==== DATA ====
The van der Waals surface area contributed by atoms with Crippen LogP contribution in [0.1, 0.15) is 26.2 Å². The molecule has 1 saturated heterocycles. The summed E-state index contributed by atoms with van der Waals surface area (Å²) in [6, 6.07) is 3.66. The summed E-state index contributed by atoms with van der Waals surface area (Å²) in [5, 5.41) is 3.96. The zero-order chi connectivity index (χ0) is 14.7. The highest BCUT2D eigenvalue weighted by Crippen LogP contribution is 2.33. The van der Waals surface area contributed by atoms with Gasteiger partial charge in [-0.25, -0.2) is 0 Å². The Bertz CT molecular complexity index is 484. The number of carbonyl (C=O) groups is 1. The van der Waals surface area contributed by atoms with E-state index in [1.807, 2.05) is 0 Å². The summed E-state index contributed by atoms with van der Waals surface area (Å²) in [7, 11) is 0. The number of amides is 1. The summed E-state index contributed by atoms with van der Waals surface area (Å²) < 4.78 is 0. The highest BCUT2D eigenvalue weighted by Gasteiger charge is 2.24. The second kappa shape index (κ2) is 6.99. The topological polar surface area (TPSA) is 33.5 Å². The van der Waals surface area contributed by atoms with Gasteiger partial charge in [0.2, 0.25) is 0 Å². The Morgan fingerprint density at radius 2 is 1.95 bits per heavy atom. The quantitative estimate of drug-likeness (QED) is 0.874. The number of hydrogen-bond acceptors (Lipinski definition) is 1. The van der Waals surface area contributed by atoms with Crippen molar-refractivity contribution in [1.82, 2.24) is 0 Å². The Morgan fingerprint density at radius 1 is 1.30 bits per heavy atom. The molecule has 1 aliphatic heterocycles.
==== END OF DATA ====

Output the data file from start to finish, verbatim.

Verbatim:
The van der Waals surface area contributed by atoms with Crippen LogP contribution in [0.1, 0.15) is 26.2 Å². The molecule has 1 saturated heterocycles. The summed E-state index contributed by atoms with van der Waals surface area (Å²) in [6, 6.07) is 3.66. The summed E-state index contributed by atoms with van der Waals surface area (Å²) in [5, 5.41) is 3.96. The zero-order chi connectivity index (χ0) is 14.7. The highest BCUT2D eigenvalue weighted by Crippen LogP contribution is 2.33. The van der Waals surface area contributed by atoms with Gasteiger partial charge in [-0.25, -0.2) is 0 Å². The Bertz CT molecular complexity index is 484. The number of carbonyl (C=O) groups is 1. The van der Waals surface area contributed by atoms with E-state index in [1.807, 2.05) is 0 Å². The summed E-state index contributed by atoms with van der Waals surface area (Å²) in [7, 11) is 0. The number of amides is 1. The summed E-state index contributed by atoms with van der Waals surface area (Å²) < 4.78 is 0. The highest BCUT2D eigenvalue weighted by Gasteiger charge is 2.24. The second kappa shape index (κ2) is 6.99. The topological polar surface area (TPSA) is 33.5 Å². The van der Waals surface area contributed by atoms with Gasteiger partial charge in [0.2, 0.25) is 0 Å². The Morgan fingerprint density at radius 2 is 1.95 bits per heavy atom. The quantitative estimate of drug-likeness (QED) is 0.874. The number of hydrogen-bond acceptors (Lipinski definition) is 1. The van der Waals surface area contributed by atoms with Crippen molar-refractivity contribution in [1.82, 2.24) is 0 Å². The Morgan fingerprint density at radius 1 is 1.30 bits per heavy atom. The molecule has 1 aliphatic heterocycles.